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BMJ Open. 2013 Jul 11;3(7). pii: e002944. doi: 10.1136/bmjopen-2013-002944. Print 2013.

Long-term change in alcohol-consumption status and variations in fibrinogen levels: the coronary artery risk development in young adults (CARDIA) study.

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Department of Medicine, Division of Cardiology, Wayne State University School of Medicine, Detroit, Michigan, USA.



To examine long-term associations between change in alcohol-consumption status and cessation of alcohol use, and fibrinogen levels in a large, young, biracial cohort.


Analysis of covariance models were used to analyse participants within the Coronary Artery Risk Development in Young Adults Study (CARDIA) cohort who had fibrinogen and alcohol use data at year 7 (1992-1993; ages 25-37) and year 20 examinations.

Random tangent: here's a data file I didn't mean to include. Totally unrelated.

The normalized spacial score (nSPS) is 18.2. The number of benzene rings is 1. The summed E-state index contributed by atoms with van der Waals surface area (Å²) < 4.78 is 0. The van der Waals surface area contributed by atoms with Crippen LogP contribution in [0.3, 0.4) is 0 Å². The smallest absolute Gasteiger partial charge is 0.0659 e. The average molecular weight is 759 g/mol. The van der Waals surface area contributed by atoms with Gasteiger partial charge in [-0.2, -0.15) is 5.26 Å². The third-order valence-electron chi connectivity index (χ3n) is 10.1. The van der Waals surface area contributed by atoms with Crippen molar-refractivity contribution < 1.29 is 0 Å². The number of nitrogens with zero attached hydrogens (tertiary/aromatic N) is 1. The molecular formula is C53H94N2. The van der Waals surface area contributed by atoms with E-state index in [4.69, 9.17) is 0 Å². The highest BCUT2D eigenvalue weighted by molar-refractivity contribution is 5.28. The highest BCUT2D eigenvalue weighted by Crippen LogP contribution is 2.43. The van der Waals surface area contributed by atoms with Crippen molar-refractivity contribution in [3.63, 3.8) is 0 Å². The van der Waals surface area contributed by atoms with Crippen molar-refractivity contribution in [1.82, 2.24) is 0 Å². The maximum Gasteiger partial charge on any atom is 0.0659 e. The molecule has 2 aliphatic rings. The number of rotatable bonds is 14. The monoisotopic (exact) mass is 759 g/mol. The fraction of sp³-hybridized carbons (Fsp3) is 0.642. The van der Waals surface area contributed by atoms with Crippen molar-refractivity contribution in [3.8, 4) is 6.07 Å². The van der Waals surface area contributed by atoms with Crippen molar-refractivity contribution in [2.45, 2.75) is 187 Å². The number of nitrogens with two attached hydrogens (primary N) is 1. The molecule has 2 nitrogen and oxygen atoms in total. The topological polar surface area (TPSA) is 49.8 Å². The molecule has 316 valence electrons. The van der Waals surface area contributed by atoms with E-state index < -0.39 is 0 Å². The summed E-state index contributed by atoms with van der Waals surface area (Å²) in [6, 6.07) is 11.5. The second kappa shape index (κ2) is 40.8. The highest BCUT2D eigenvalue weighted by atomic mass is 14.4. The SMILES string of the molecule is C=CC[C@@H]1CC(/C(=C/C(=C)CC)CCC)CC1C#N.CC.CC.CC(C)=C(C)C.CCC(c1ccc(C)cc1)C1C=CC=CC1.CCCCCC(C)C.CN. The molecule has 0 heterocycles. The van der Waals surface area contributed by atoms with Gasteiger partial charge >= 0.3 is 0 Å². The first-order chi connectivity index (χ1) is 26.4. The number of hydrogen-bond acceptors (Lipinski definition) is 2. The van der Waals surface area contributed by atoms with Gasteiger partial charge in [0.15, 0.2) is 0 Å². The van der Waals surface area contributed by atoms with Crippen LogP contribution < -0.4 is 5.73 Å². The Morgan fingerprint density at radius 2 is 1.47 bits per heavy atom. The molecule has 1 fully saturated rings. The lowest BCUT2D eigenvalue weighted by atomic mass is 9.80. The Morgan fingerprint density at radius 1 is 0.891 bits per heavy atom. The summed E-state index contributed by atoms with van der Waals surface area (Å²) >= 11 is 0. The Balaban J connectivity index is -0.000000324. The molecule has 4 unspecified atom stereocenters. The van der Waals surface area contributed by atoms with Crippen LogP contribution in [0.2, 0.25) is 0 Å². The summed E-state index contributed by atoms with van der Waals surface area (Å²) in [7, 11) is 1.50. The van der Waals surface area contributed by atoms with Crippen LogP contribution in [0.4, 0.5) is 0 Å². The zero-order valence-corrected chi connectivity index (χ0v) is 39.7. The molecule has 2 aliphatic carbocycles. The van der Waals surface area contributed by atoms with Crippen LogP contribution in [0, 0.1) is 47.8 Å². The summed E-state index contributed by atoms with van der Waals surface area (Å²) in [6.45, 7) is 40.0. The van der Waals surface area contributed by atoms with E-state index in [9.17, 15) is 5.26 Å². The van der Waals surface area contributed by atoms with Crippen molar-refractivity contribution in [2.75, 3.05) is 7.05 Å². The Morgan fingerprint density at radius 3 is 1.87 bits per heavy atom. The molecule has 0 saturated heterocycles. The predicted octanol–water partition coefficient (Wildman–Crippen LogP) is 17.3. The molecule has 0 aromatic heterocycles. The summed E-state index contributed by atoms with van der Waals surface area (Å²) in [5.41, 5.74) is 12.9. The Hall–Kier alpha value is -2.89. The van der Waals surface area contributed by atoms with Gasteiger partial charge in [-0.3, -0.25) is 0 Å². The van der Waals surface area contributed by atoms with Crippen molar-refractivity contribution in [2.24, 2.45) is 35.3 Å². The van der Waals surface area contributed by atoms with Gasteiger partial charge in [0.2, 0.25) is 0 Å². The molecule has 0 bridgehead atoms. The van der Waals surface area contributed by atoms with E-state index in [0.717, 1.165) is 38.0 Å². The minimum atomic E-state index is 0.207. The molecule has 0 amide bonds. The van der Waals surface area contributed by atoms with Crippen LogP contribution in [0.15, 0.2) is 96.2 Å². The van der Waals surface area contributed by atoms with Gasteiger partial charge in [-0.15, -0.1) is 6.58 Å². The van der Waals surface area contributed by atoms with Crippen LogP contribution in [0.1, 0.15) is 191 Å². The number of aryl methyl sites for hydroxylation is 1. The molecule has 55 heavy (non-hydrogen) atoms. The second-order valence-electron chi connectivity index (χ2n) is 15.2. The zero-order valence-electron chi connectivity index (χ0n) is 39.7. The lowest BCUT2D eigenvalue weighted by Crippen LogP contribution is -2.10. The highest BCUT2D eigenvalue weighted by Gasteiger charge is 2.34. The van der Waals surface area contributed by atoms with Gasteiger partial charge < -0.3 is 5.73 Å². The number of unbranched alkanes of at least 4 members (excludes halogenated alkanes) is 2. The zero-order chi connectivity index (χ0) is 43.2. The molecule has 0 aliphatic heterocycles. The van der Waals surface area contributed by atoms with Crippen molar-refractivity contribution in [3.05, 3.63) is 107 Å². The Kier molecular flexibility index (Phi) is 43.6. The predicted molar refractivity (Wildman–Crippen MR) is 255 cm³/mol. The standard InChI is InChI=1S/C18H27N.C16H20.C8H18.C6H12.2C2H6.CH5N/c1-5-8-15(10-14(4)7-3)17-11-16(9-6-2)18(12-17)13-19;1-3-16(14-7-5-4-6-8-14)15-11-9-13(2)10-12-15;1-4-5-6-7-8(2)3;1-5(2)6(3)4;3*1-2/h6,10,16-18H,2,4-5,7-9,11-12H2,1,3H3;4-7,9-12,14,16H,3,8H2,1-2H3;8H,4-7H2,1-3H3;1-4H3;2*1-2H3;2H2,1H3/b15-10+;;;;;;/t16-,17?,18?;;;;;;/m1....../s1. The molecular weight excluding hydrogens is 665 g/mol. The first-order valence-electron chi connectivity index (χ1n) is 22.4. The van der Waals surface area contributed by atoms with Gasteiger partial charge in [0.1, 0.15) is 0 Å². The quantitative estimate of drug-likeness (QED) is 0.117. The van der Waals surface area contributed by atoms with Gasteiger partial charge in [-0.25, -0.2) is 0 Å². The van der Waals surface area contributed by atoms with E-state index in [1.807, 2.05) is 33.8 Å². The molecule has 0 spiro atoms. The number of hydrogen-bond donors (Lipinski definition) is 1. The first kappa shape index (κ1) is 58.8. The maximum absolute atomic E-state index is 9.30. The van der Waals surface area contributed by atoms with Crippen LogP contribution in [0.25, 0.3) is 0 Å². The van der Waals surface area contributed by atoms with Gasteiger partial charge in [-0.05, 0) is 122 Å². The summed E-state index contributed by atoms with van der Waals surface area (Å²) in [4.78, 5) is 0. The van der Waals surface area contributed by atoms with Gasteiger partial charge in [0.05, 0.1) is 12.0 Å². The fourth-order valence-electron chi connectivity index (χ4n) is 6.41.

4 urban US cities.


2520 men and women within the CARDIA cohort.


13-year changes in alcohol use related to changes in fibrinogen.


Over 13 years, mean fibrinogen increased by 71 vs 70 mg/dL (p=NS) in black men (BM) versus white men (WM), and 78 vs 68 mg/dL (p<0.05) in black women (BW) versus white women (WW), respectively. Compared with never-drinkers, there were smaller longitudinal increases in fibrinogen for BM, BW and WW (but a larger increase in WM) who became or stayed drinkers, after multivariable adjustment. For BM, WM and WW, fibrinogen increased the most among persons who quit drinking over 13 years (p<0.001 for WM (fibrinogen increase=86.5 (7.1) (mean (SE))), compared with never-drinkers (fibrinogen increase=53.1 (5.4)).


In this young cohort, compared with the participants who never drank, those who became/stayed drinkers had smaller increases, while those who quit drinking had the highest increase in fibrinogen over 13 years of follow-up. The results provide a novel insight into the mechanism for the established protective effect of moderate alcohol intake on cardiovascular disease outcomes.


Epidemiology; Preventive Medicine

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